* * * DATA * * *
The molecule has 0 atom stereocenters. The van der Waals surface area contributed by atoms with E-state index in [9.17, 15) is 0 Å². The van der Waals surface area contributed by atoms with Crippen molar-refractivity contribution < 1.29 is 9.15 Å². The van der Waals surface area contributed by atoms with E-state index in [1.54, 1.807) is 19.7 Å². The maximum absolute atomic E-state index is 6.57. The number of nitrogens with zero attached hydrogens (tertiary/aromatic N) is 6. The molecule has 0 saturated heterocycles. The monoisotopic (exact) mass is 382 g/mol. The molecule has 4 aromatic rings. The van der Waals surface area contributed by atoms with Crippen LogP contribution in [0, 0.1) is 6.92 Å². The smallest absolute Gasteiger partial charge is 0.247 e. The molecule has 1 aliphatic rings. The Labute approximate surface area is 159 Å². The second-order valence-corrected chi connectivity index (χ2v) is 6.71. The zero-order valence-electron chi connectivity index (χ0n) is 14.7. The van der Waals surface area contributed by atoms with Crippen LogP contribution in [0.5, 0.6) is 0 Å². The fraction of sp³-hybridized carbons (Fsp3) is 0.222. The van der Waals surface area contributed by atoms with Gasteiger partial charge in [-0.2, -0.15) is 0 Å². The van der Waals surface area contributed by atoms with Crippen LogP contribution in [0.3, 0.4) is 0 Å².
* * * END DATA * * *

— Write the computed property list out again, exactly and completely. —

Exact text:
The molecule has 0 atom stereocenters. The van der Waals surface area contributed by atoms with E-state index in [9.17, 15) is 0 Å². The van der Waals surface area contributed by atoms with Crippen molar-refractivity contribution < 1.29 is 9.15 Å². The van der Waals surface area contributed by atoms with E-state index in [1.54, 1.807) is 19.7 Å². The maximum absolute atomic E-state index is 6.57. The number of nitrogens with zero attached hydrogens (tertiary/aromatic N) is 6. The molecule has 0 saturated heterocycles. The monoisotopic (exact) mass is 382 g/mol. The molecule has 4 aromatic rings. The van der Waals surface area contributed by atoms with Crippen LogP contribution in [0, 0.1) is 6.92 Å². The smallest absolute Gasteiger partial charge is 0.247 e. The molecule has 1 aliphatic rings. The Labute approximate surface area is 159 Å². The second-order valence-corrected chi connectivity index (χ2v) is 6.71. The zero-order valence-electron chi connectivity index (χ0n) is 14.7. The van der Waals surface area contributed by atoms with Crippen LogP contribution in [0.5, 0.6) is 0 Å². The fraction of sp³-hybridized carbons (Fsp3) is 0.222. The van der Waals surface area contributed by atoms with Gasteiger partial charge in [-0.2, -0.15) is 0 Å². The van der Waals surface area contributed by atoms with Crippen LogP contribution in [0.3, 0.4) is 0 Å².